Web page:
Study confirms people are conscious after death
Twin studies in the US and Europe investigate the phenomenon of people being conscious after death, or the moment the heart stops.
The mind still works after death, or when the body stops showing signs of life, a recent study confirms. That’s right, depending on how you die, you might one day be able to hear doctors pronounce your own death.
Dr. Sam Parnia, Director of Critical Care and Resuscitation Research at NYU Langone School of Medicine in New York City, confirms that people may experience some form of consciousness shortly after death.
He and his team are investigating the prevalence of consciousness after death with studies in the United States of America and Europe. The twin studies, the largest combined study of its kind, look into people who suffered cardiac arrest, technically died, and were later revived.
Knowing you’re dead
Some of the study’s subjects said they could still hear and see even after they were pronounced dead.
“They’ll describe watching doctors and nurses working and they’ll describe having awareness of full conversations, of visual things that were going on, that would otherwise not be known to them,” Dr. Parnia said.
These statements were later verified by medical staff present at the time of these people’s deaths and their eventual revival.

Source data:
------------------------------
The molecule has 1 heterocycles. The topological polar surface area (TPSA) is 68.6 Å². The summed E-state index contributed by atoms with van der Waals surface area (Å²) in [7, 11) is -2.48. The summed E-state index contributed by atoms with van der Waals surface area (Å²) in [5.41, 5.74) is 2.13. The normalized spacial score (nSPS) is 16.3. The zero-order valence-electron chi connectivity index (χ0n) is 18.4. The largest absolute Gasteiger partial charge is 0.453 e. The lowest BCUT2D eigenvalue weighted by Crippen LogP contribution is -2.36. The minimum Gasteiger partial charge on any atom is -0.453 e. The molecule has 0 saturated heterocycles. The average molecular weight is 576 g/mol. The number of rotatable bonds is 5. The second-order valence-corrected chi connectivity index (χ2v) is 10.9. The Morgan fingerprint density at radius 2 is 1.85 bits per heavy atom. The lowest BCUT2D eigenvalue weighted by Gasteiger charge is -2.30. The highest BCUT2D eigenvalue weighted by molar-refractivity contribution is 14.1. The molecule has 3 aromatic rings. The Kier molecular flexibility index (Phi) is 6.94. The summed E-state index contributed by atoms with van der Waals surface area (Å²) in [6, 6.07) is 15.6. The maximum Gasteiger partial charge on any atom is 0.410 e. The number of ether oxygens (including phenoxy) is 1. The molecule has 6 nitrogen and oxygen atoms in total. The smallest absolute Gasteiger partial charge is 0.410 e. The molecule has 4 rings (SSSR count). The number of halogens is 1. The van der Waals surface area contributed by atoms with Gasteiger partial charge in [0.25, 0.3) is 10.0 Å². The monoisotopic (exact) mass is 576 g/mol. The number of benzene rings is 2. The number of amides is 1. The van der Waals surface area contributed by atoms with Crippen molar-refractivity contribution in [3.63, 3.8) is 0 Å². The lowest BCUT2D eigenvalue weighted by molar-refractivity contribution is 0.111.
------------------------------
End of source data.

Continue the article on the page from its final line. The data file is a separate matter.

Definition of death
Experts define death as the permanent halting of all biological functions that sustain a living organism. But it wasn’t always so. Before the development of CPR and defibrillation, it was defined as the stopping of the heartbeat and breathing.
“Technically, that’s how you get the time of death – it’s all based on the moment when the heart stops,” Dr. Parnia said. “Once that happens, blood no longer circulates to the brain, which means brain function halts almost instantaneously.”
This definition, however, became insufficient. Modern medicine can restart heartbeat and breathing once they stop.
Brain death therefore qualifies as true death, since the brain is essential for integrating critical functions of the body. The term “brain death” is very specific in medical-legal terms and should not be confused with “vegetative state”.
There’s even evidence that suggests there’s a burst of electrical energy in the brain after death.
Four years ago, researchers at the University of Michigan studied this phenomenon in rats. They looked at the electrical signals inside the brains of nine anaesthetised rats experiencing induced heart attacks.
They found that shortly after death, the rats showed brain activity patterns linked to a “hyper-alerted state.”
Experience after death
“In the same way that a group of researchers might be studying the qualitative nature of the human experience of ‘love’, for instance,” Dr. Parnia said.
“We’re trying to understand the exact features that people experience when they go through death, because we understand that this is going to reflect the universal experience we’re all going to have when we die.”
“We also study the human mind and consciousness in the context of death,” he also said.
“To understand whether consciousness becomes annihilated or whether it continues after you’ve died for some period of time — and how that relates to what’s happening inside the brain in real time.”
“And the evidence reveals that people whose heart stopped and then restarted – usually on the operating table – could describe exactly what had been happening around them.”